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Saturday, September 29, 2012

Nashville Warbler and Marsh Wren + Catch-Up Shots

A late migrant warbler passing through Lake St. Clair Metropark and a chance encounter with a Marsh Wren marks the passing of the Autumn Equinox in the Northern Hemisphere.

Marsh wren are loud yet visually secretive; hidden among the cattails. They're best seen in the Spring when the males are establishing breeding territories. I was lucky to see this individual hopping low at the Park. A change in habitat (the "Meadow Loop" at the Park), resulted in a migrating Nashville Warbler.  This also give me an opportunity to post some "catch up" shots from the summer -- the Nashville[right] seen below with a Western Kingbird [center] in Texas in June, a white-eyed vireo [lower left] seen at Corkscrew Swamp and a hooded warbler seen at Oak Openings Preserve (Toledo, OH).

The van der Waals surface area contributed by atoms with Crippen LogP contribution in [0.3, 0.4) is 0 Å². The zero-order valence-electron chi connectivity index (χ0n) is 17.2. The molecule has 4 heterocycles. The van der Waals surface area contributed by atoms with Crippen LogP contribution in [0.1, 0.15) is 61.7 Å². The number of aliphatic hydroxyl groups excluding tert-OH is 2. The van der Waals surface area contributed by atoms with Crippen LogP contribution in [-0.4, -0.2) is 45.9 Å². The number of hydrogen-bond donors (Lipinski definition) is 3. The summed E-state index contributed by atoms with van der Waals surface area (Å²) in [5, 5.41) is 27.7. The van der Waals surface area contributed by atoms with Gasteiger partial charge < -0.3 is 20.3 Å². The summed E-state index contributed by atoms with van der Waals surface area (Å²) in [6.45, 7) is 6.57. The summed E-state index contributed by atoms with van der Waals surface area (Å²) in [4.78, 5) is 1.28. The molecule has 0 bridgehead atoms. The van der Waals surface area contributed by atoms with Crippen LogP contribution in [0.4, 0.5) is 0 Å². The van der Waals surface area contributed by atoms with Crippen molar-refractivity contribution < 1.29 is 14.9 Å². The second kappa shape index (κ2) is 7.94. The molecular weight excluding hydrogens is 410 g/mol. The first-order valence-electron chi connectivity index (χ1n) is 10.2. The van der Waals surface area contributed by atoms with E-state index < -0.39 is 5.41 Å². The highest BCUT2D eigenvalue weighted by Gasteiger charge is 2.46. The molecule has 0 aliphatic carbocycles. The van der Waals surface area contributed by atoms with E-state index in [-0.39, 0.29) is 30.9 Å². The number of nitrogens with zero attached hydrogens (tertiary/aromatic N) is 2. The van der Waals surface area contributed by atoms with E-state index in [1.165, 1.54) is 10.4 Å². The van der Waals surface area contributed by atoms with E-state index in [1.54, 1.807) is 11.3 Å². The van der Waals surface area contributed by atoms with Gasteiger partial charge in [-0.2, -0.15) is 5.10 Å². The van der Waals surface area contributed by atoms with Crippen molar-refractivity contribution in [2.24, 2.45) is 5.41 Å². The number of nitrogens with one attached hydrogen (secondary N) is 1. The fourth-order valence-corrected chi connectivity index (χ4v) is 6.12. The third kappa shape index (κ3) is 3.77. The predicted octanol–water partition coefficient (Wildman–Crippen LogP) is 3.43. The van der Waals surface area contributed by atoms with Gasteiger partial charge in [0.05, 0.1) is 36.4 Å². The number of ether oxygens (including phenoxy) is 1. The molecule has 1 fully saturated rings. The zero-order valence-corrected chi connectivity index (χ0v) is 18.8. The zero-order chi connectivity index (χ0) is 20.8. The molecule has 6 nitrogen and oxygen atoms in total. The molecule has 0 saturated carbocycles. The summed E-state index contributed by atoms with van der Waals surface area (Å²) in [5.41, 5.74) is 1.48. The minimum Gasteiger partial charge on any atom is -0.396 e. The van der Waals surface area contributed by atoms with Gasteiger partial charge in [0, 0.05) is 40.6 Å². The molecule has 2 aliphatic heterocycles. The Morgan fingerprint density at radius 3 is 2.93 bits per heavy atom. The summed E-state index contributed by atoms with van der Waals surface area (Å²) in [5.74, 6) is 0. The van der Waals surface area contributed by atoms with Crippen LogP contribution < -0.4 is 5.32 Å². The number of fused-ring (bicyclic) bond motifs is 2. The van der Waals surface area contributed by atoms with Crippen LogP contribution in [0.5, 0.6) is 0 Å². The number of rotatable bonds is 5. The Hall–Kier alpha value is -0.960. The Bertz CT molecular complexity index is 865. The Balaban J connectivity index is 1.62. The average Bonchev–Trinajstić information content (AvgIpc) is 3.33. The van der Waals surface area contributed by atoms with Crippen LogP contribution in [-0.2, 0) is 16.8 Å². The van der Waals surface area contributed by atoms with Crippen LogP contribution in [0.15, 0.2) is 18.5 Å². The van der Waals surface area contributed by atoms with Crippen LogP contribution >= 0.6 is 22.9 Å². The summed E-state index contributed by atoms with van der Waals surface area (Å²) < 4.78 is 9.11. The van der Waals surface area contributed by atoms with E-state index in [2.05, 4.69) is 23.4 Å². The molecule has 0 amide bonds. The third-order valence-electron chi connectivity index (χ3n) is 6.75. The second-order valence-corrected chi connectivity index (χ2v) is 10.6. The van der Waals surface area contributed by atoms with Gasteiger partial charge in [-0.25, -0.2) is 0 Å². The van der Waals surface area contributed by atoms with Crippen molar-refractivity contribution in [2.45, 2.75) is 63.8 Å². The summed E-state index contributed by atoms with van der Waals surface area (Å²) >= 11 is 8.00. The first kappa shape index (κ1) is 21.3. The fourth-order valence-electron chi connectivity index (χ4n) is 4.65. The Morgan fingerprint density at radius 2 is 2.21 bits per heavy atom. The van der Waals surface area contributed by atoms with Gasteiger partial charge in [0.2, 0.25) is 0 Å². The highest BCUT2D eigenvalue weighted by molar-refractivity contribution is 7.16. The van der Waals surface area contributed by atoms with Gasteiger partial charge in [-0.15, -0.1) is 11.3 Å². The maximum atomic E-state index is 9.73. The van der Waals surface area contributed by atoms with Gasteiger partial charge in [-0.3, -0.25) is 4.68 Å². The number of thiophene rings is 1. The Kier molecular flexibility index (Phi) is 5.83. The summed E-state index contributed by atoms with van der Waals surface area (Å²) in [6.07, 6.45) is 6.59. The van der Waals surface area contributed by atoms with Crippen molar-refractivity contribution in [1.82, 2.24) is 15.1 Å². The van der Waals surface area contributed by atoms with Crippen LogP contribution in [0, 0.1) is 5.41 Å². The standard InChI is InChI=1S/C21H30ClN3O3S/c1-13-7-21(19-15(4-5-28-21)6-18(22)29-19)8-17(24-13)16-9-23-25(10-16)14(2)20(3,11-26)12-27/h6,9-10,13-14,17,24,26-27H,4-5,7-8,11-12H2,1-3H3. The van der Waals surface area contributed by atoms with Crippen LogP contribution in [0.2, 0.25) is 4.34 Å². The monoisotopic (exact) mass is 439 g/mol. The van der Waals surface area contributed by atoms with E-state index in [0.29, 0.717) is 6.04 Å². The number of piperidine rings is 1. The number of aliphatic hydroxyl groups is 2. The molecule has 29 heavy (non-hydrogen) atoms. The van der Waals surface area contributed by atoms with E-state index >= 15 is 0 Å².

The shorebirds at Lake St. Clair were almost all gone, excepting of course for the still numerous (and still annoying) Killdeer and a lone Least Sandpiper [lower right] shown here in the collage with the Buff-breasted Sandpiper that showed well earlier this month near the same venue.

At Oak Openings (where the Hooded Warbler was observed in June), Lark Sparrow [here seen in June, right] is at the Northern end of its breeding range. The park is an excellent venue for sparrows, including Field [lower left]; but the star passerine seen this year was seen much earlier in the year -- found in February -- a Lapland Longspur [upper left] seen in Michigan where it was (poorly) digiscoped.

In ending, a couple of random shots -- eagles seen at Protection island; Harlequins at Sequim Bay and a cooperative red-breasted nuthatch that showed well at Dungeness NWR in July.

The red-breasted nuthatch in close-up:

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